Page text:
a bench for bute
The park-benches has come to commonly site people within a specific bounded relationships to nature, particularly through the lens of leasuire, within the context of conversations around well-being and the ‘healing power’ of the natural world.
However, relations with nature are a site of historical persectution. Through periods in history, to be in commune with the land was to be in cummune with evil; with the other-wordly.
The 17th centruy seen witch trails carried out across Scotland including on the Isle of Bute. Between 1661- 62, the Parish of Rothesay saw six woman accused and tried for witchcraft. Some of the evidence used against these woman weaponised local and traditional knowledges of the land through use of natural plant based remedies for ailments.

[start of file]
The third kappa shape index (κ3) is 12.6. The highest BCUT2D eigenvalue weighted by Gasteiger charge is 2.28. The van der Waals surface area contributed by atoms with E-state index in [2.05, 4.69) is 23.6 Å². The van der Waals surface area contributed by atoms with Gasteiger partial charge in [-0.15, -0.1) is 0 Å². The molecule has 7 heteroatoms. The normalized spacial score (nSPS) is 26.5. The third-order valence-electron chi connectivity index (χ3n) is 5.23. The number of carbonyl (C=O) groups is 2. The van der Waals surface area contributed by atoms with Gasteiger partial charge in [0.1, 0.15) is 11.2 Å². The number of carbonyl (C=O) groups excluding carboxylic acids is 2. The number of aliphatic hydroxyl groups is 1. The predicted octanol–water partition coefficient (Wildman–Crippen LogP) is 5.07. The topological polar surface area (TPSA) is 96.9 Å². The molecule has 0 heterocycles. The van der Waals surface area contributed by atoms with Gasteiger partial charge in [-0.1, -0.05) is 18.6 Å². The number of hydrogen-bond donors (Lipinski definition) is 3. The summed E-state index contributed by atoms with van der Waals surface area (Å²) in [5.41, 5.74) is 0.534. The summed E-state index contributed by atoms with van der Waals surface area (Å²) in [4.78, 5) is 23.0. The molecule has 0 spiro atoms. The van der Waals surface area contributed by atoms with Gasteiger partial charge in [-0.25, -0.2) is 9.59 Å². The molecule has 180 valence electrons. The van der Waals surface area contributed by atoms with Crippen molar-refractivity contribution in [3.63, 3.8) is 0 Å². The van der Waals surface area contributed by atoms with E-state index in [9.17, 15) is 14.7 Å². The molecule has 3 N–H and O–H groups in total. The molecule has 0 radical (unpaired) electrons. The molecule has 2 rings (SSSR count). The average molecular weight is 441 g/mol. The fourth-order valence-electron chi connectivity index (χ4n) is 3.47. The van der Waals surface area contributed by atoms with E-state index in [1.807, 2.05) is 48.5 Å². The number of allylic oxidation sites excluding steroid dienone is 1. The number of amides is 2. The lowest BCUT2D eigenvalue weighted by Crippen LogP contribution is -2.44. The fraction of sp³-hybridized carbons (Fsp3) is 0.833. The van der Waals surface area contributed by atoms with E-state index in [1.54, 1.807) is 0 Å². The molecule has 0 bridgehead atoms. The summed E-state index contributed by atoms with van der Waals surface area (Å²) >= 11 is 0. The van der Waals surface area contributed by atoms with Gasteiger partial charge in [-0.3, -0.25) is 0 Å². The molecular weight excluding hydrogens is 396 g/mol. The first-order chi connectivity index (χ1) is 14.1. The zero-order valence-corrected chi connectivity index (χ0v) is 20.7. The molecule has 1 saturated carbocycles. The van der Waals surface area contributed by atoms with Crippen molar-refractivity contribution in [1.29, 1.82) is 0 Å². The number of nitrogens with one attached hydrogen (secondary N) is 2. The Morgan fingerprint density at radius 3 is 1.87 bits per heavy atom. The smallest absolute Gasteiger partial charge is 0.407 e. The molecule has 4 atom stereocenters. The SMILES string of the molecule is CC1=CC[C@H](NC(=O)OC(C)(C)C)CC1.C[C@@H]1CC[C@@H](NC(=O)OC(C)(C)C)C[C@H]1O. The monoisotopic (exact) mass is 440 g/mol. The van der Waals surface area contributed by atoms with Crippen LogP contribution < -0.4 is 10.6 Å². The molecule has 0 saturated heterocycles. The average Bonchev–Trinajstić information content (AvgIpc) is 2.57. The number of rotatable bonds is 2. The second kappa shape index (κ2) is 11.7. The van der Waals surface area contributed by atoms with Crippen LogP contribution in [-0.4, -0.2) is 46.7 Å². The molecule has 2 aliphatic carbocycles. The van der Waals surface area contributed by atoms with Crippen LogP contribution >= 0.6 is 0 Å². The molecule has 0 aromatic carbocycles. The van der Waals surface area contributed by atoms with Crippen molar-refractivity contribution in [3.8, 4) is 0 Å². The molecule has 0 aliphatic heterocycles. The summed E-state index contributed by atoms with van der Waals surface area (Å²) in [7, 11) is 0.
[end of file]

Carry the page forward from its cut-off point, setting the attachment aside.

This proposal considers the bench as a point of condensed time, communication (with other people & environments), and their ability to set up new relationships physical through repositioning of the body, and culturally in the relationships they can set up between sitter and specific places.
The design is an assemblage of materials, drawing upon and abstracting the language of Stuart House’s architecture, in particular its articulation of openings between spaces as portals. Six charred timber sections are a quiet memorial to the above history. As an assemblage, the bench encourages a deeper engagement with specific and wider histories of ecology, mythology, time and oppression on the Isle.